Schematic summary of the effects of hyperactive vs. hypoactive CB1 receptor states in the mammalian PFC. While a state of CB1 hyperactivity is linked to an amplification in emotional salience, particularly in terms of increased sensitivity to fear-related stimuli in rats and increased paranoid psychosis in human subjects. CB1 receptor overstimulation also switches normally rewarding stimuli into aversive effects, mediated through down-stream signaling of KOR receptor substrates in the VTA. In contrast, a state of CB1 hypoactivity is linked to the blunting of emotional salience, a blockade of fear-related memory formation. In contrast, CB1 receptor blockade potentiates the reward salience of opiate-related cues, via the activation of a MOR receptor substrate in the VTA.

“Interestingly, antipsychotic treatment seems to affect anandamide levels. While first-episode patients briefly treated with dopamine D2/3 receptor antagonists, such as first generation antipsychotics or amisulpride, showed anandamide levels comparable to those of healthy controls, patients treated with second generation antipsychotics with additional antagonistic effects at serotonin 5-HT2A receptors still had significantly elevated levels of anandamide in CSF (Giuffrida et al., 2004). Nevertheless, these levels did not reach the concentrations in antipsychotic-naïve patients. Since treatment with D2/3 receptor antagonistic antipsychotics is associated with anandamide concentrations close to normal levels, it has been assumed that the ECS modulates the dopaminergic system. This hypothesis is supported by animal studies. A microdialysis study (Giuffrida et al., 1999) demonstrated that both neuronal activity of the dorsal striatum and local injection of a D2 receptor agonist stimulated anandamide release, an effect that was prevented by administration of a D2 receptor antagonist. The effects of D2 receptor agonists on locomotor activity and stereotypes of rats can be enhanced by pretreatment with a CB1R antagonist (Giuffrida et al., 1999) and reduced by the inhibition of the anandamide transport (Beltramo et al., 2000 and Martin et al., 2008). These findings indicate that the ECS operates as a negative feedback system that counteracts dopamine release”

cbs d2r
Model of the proposed negative feedback mechanism based on dopamine–endocannabinoid interaction in schizophrenia. A severe activation of dopamine receptors seems to result in psychotic symptoms in schizophrenia patients. In parallel, this activation is accompanied by increased anandamide release that in turn seems to alleviate psychotic symptoms [source]

Dysregulation of the HPA axis response to stress in animals has been beneficially restored by FAAH inhibition: “the basolateral amygdala is a key structure involved in the anti-stress effects of URB597” providing evidence that “enhancement of endogenous cannabinoid signaling by inhibiting FAAH represents a potential therapeutic strategy for the management of stress-related disorders.” [4]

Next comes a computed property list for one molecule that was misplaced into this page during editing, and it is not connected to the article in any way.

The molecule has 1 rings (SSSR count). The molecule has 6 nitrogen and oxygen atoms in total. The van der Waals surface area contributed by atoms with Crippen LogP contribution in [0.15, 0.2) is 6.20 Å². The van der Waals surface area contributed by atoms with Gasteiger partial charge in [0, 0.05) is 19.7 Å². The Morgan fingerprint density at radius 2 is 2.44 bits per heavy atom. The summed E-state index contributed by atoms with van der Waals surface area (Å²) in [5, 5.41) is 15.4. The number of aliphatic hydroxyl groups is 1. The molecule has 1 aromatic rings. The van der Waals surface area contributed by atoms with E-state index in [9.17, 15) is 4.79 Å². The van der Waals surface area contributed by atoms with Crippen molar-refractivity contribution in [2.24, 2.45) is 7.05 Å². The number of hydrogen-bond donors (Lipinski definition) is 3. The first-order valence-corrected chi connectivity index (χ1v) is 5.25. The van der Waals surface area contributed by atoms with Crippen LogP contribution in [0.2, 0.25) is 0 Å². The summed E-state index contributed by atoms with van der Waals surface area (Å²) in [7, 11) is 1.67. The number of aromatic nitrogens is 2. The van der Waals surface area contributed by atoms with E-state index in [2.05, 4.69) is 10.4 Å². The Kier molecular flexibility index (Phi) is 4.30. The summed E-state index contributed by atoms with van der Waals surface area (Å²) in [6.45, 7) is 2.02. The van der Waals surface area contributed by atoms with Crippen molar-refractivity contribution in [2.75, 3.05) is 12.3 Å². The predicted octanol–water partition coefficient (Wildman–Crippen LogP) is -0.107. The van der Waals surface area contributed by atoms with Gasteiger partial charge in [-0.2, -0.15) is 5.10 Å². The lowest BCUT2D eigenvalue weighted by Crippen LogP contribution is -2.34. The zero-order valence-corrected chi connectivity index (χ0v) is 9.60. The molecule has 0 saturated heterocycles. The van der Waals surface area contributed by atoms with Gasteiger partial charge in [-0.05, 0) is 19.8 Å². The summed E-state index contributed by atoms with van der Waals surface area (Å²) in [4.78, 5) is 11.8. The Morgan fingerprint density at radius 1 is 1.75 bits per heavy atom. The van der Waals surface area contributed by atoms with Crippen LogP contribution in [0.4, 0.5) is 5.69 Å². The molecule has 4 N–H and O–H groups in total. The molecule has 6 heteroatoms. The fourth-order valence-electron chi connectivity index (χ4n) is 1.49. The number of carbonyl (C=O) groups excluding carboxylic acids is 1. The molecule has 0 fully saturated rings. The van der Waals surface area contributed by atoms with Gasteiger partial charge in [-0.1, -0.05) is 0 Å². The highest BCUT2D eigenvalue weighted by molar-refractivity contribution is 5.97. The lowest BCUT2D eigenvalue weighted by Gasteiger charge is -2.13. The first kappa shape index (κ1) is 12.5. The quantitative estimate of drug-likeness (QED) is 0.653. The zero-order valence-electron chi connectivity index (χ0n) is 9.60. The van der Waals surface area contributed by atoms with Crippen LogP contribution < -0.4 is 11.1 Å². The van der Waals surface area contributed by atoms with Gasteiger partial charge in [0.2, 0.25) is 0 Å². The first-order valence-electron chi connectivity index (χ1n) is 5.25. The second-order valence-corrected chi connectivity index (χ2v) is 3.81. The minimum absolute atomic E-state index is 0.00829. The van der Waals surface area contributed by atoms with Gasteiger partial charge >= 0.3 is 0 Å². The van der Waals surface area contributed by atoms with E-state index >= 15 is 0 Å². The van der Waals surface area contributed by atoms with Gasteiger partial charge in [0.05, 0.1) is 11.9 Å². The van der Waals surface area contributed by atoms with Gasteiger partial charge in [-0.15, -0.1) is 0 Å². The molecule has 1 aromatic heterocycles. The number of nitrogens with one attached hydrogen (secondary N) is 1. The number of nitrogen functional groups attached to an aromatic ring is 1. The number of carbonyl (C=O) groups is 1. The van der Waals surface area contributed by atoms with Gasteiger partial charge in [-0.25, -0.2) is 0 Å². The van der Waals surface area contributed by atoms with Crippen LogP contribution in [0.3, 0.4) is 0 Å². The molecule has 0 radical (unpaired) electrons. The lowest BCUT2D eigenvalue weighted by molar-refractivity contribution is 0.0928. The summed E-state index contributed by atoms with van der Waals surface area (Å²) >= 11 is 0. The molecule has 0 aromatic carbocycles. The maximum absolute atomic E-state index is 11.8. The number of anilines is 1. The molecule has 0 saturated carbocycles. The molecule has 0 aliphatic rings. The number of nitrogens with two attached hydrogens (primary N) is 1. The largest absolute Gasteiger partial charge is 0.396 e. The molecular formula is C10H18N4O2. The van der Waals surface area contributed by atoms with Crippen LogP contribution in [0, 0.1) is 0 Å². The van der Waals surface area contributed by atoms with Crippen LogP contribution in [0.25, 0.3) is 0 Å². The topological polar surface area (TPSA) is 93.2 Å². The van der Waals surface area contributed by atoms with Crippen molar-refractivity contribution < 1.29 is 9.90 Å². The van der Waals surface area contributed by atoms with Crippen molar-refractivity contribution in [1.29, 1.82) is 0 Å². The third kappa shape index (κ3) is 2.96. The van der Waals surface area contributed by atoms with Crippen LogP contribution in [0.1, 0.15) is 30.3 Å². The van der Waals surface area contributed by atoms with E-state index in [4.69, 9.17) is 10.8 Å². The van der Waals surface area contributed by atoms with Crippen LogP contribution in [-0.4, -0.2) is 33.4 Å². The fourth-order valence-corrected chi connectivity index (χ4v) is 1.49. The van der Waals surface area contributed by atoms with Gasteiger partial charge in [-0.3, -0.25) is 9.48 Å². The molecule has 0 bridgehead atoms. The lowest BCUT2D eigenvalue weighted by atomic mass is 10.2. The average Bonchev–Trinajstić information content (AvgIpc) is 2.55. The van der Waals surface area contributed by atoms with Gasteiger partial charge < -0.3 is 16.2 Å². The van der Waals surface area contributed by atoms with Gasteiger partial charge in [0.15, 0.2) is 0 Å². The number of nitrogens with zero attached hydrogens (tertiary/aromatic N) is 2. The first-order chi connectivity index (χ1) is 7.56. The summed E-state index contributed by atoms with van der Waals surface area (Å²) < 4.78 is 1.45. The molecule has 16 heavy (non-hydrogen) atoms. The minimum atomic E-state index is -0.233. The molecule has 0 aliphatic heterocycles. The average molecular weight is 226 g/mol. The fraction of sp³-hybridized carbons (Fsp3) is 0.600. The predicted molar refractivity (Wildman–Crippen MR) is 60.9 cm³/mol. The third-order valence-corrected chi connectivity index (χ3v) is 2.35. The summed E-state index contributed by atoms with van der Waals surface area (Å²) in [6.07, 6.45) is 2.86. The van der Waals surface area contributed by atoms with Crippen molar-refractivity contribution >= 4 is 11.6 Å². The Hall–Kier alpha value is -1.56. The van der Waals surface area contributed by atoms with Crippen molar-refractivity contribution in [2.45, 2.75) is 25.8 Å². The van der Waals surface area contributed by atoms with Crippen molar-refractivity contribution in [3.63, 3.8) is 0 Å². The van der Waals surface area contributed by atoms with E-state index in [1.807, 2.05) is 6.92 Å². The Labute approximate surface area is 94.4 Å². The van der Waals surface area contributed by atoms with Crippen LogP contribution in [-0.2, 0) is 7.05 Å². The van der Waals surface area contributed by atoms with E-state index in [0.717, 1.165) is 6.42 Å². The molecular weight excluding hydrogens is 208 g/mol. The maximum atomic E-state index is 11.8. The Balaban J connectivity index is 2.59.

While administration of CB1 agonists has the potential to worsen psychosis, non-psychoactive doses of CB1 agonists may protect against inflammation-induced cognitive damage [5] Inflammation has also been modulated by inhibiting endocannabinoid degradation pathways [6]

CB2 agonism has recently been studied and may prove beneficial [7] Modulation of dopaminergic pathways by CB2 agonism has antipsychotic and anti-addictive potential: activation of CB2Rs inhibited VTA DA neuronal firing in vivo and ex vivo, whereas microinjections of a CB2 agonist into the VTA inhibited cocaine self-administration [8] CB2 agonists, via skewing towards an anti-inflammatory M2 polarisation of microglia, may provide beneficial therapies for multiple psychiatric disorders [9, 10]

Dietary modification of the intake ratio of n-3 to n-6 PUFAs may modulate CB1 receptor dependent pathways, providing a safe intervention [11, 12]

Vitamin E has been described as a lipid modulator of the endocannabinoid system [13]

Pregnenolone can act as a signaling-specific inhibitor of the CB1 receptor [14]

Monoacylglycerol lipase inhibitors may provide a novel neuroprotective intervention:

“…monoacylglycerol lipase (MAGL) inactivation robustly preserved myelin integrity and suppressed microglial activation in the cuprizone-induced model of T-cell-independent demyelination. These findings suggest that MAGL blockade may be a useful strategy for the treatment of immune-dependent and -independent damage to the white matter.” [15]

It is possible that endocannabinoid modulation of TLR-immune responses may provide a novel therapeutic target for schizophrenia. [16]


See more:

Cognitive performance and peripheral endocannabinoid system receptor expression in schizophrenia.

Endocannabinoid signalling and the deteriorating brain

Endocannabinoid signaling in innate and adaptive immunity.